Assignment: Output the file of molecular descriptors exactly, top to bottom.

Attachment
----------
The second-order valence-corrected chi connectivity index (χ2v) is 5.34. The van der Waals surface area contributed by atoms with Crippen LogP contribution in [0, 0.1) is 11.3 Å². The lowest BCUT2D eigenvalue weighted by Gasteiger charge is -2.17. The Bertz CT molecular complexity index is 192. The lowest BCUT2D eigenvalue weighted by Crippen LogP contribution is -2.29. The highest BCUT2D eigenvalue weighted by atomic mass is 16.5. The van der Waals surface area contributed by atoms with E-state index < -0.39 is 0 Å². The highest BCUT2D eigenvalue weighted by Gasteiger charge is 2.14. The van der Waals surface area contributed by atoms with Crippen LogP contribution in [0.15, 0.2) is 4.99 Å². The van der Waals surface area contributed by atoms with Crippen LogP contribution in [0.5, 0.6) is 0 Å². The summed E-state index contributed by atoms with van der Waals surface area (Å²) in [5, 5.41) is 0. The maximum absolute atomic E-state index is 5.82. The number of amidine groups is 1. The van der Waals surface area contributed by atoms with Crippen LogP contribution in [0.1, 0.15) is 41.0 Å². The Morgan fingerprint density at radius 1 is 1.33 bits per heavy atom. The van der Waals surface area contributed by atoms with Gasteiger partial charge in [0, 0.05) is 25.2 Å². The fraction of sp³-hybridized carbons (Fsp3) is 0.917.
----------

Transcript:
The second-order valence-corrected chi connectivity index (χ2v) is 5.34. The van der Waals surface area contributed by atoms with Crippen LogP contribution in [0, 0.1) is 11.3 Å². The lowest BCUT2D eigenvalue weighted by Gasteiger charge is -2.17. The Bertz CT molecular complexity index is 192. The lowest BCUT2D eigenvalue weighted by Crippen LogP contribution is -2.29. The highest BCUT2D eigenvalue weighted by atomic mass is 16.5. The van der Waals surface area contributed by atoms with E-state index < -0.39 is 0 Å². The highest BCUT2D eigenvalue weighted by Gasteiger charge is 2.14. The van der Waals surface area contributed by atoms with Crippen LogP contribution in [0.15, 0.2) is 4.99 Å². The van der Waals surface area contributed by atoms with Crippen LogP contribution in [0.5, 0.6) is 0 Å². The summed E-state index contributed by atoms with van der Waals surface area (Å²) in [5, 5.41) is 0. The maximum absolute atomic E-state index is 5.82. The number of amidine groups is 1. The van der Waals surface area contributed by atoms with Crippen LogP contribution in [0.1, 0.15) is 41.0 Å². The Morgan fingerprint density at radius 1 is 1.33 bits per heavy atom. The van der Waals surface area contributed by atoms with Gasteiger partial charge in [0, 0.05) is 25.2 Å². The fraction of sp³-hybridized carbons (Fsp3) is 0.917.